Those who commit murder do deserve to be treated severely. Despite the government's constant attempt to try to simplify any argument other than its own or its attempt to make up straw person arguments that are easy to beat up, let it be said that there is no parliamentarian in this House who does not think that someone convicted of first degree murder ought to be treated severely. Of course they should. Anybody suggesting that any parliamentarian thinks otherwise is simply trying to mislead the Canadian public.

However while acknowledging that, people who favour retaining this section believe that offenders should not necessarily be utterly robbed of all hope, since one of the aims of punishment is rehabilitation. They believe, in other words, that justice must be tempered with mercy.

Serious Time for the Most Serious Crime Act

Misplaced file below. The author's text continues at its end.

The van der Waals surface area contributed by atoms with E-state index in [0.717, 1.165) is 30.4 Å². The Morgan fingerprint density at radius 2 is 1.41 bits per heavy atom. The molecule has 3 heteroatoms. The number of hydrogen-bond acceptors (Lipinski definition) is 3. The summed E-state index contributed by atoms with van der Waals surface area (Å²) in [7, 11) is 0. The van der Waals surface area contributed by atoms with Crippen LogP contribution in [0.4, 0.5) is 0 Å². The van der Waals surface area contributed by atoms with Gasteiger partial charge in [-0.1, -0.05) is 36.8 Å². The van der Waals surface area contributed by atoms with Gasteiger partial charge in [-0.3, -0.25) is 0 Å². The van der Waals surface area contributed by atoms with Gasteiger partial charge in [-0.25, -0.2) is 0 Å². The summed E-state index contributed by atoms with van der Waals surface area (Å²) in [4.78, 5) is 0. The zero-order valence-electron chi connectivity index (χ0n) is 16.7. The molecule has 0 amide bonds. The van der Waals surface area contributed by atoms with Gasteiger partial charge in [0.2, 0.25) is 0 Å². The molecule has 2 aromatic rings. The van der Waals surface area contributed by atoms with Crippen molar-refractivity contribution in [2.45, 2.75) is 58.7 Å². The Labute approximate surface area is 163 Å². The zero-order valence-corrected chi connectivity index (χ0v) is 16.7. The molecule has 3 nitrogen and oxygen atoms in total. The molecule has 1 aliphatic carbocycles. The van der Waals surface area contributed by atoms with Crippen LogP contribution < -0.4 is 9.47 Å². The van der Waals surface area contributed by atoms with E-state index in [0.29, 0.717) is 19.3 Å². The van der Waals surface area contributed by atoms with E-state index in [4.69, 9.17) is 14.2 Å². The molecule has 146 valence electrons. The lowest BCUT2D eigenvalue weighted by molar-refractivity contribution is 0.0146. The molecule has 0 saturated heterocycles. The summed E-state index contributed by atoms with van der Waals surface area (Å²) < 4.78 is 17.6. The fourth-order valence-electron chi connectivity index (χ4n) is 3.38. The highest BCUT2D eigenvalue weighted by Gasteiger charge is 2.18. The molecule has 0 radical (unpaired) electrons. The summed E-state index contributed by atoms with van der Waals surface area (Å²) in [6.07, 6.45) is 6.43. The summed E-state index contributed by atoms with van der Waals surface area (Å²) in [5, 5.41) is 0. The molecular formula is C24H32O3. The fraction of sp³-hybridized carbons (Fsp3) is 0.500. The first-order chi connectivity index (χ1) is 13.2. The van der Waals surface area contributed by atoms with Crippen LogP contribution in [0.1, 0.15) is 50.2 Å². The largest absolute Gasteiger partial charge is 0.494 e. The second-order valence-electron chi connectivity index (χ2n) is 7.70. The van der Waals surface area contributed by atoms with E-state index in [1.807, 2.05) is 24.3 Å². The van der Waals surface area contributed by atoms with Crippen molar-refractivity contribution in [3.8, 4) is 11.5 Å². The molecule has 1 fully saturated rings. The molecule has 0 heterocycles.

Government Orders

1:55 p.m.

Conservative

The Deputy Speaker Andrew Scheer

The hon. member still has eight minutes left to conclude his remarks. As it is just about 2 o'clock, we will start with statements by members, and the hon. member will have the floor after question period.

Breast Cancer Awareness
Statements By Members

1:55 p.m.

Conservative

Patrick Brown Barrie, ON

Mr. Speaker, the Canadian Breast Cancer Network is urging all parliamentarians to recognize October 13 as the first national metastatic breast cancer awareness day. As part of this initiative, the Canadian Breast Cancer Network hosted a metastatic breast cancer awareness event on Parliament Hill today.

Metastatic breast cancer is an advanced breast cancer that appears in other parts of the body. An estimated 30% of women globally who are first diagnosed with earlier stages of breast cancer develop it. Women who receive this diagnosis often feel isolated, without specialized information, proper psychological support or timely access to treatment.

I encourage my colleagues to support the efforts of the Canadian Breast Cancer Network and recognize October 13 as metastatic breast cancer awareness day in Canada.

May I also say how proud I was of the 2,109 Barrie residents who attended the annual CIBC Run for the Cure in support of breast cancer research this past Sunday. This year's run raised $319,000. Congratulations to everyone involved.